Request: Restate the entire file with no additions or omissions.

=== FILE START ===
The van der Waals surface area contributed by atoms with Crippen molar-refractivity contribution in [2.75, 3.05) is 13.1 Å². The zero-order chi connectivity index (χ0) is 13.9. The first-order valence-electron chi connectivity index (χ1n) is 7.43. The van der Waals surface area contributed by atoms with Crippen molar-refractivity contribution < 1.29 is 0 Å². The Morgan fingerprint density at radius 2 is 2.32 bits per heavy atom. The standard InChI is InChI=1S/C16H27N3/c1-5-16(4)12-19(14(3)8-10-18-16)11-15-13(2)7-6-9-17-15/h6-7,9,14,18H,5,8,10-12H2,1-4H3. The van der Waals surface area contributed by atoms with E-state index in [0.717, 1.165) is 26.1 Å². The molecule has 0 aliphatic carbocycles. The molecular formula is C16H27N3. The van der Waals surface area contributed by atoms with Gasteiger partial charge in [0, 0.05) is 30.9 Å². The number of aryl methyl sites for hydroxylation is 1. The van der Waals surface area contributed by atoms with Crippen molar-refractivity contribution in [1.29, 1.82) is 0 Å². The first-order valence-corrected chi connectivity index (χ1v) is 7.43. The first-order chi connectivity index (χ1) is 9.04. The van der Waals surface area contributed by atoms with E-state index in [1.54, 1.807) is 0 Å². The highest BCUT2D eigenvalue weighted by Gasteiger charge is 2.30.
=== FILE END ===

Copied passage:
The van der Waals surface area contributed by atoms with Crippen molar-refractivity contribution in [2.75, 3.05) is 13.1 Å². The zero-order chi connectivity index (χ0) is 13.9. The first-order valence-electron chi connectivity index (χ1n) is 7.43. The van der Waals surface area contributed by atoms with Crippen molar-refractivity contribution < 1.29 is 0 Å². The Morgan fingerprint density at radius 2 is 2.32 bits per heavy atom. The standard InChI is InChI=1S/C16H27N3/c1-5-16(4)12-19(14(3)8-10-18-16)11-15-13(2)7-6-9-17-15/h6-7,9,14,18H,5,8,10-12H2,1-4H3. The van der Waals surface area contributed by atoms with E-state index in [0.717, 1.165) is 26.1 Å². The molecule has 0 aliphatic carbocycles. The molecular formula is C16H27N3. The van der Waals surface area contributed by atoms with Gasteiger partial charge in [0, 0.05) is 30.9 Å². The number of aryl methyl sites for hydroxylation is 1. The van der Waals surface area contributed by atoms with Crippen molar-refractivity contribution in [1.29, 1.82) is 0 Å². The first-order valence-corrected chi connectivity index (χ1v) is 7.43. The first-order chi connectivity index (χ1) is 9.04. The van der Waals surface area contributed by atoms with E-state index in [1.54, 1.807) is 0 Å². The highest BCUT2D eigenvalue weighted by Gasteiger charge is 2.30.